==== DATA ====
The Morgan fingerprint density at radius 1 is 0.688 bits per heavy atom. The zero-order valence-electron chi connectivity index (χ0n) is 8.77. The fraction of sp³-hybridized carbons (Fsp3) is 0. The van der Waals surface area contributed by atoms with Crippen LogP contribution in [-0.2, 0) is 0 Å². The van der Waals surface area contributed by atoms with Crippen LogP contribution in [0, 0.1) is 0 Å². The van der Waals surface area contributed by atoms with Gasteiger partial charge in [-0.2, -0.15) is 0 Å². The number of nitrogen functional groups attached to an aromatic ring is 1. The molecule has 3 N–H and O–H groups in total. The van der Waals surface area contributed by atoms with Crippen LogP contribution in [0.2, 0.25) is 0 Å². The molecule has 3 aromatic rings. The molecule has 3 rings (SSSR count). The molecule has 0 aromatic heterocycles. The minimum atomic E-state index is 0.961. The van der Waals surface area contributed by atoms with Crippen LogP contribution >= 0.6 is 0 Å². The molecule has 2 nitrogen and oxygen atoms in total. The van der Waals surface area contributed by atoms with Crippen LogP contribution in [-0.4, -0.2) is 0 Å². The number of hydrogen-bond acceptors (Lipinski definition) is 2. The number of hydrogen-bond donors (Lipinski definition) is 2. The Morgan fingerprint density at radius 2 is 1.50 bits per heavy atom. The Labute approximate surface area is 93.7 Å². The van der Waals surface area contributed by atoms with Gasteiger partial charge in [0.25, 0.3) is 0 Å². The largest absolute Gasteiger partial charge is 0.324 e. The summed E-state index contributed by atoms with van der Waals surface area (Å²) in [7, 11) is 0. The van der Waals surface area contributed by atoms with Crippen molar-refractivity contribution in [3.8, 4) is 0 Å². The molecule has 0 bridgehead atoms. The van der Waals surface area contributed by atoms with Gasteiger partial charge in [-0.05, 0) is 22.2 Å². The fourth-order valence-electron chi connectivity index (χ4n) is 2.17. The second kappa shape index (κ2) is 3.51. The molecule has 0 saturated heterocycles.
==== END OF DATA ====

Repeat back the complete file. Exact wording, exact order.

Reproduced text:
The Morgan fingerprint density at radius 1 is 0.688 bits per heavy atom. The zero-order valence-electron chi connectivity index (χ0n) is 8.77. The fraction of sp³-hybridized carbons (Fsp3) is 0. The van der Waals surface area contributed by atoms with Crippen LogP contribution in [-0.2, 0) is 0 Å². The van der Waals surface area contributed by atoms with Crippen LogP contribution in [0, 0.1) is 0 Å². The van der Waals surface area contributed by atoms with Gasteiger partial charge in [-0.2, -0.15) is 0 Å². The number of nitrogen functional groups attached to an aromatic ring is 1. The molecule has 3 N–H and O–H groups in total. The van der Waals surface area contributed by atoms with Crippen LogP contribution in [0.2, 0.25) is 0 Å². The molecule has 3 aromatic rings. The molecule has 3 rings (SSSR count). The molecule has 0 aromatic heterocycles. The minimum atomic E-state index is 0.961. The van der Waals surface area contributed by atoms with Crippen LogP contribution >= 0.6 is 0 Å². The molecule has 2 nitrogen and oxygen atoms in total. The van der Waals surface area contributed by atoms with Crippen LogP contribution in [-0.4, -0.2) is 0 Å². The number of hydrogen-bond acceptors (Lipinski definition) is 2. The number of hydrogen-bond donors (Lipinski definition) is 2. The Morgan fingerprint density at radius 2 is 1.50 bits per heavy atom. The Labute approximate surface area is 93.7 Å². The van der Waals surface area contributed by atoms with Gasteiger partial charge in [0.25, 0.3) is 0 Å². The largest absolute Gasteiger partial charge is 0.324 e. The summed E-state index contributed by atoms with van der Waals surface area (Å²) in [7, 11) is 0. The van der Waals surface area contributed by atoms with Crippen molar-refractivity contribution in [3.8, 4) is 0 Å². The molecule has 0 bridgehead atoms. The van der Waals surface area contributed by atoms with Gasteiger partial charge in [-0.05, 0) is 22.2 Å². The fourth-order valence-electron chi connectivity index (χ4n) is 2.17. The second kappa shape index (κ2) is 3.51. The molecule has 0 saturated heterocycles.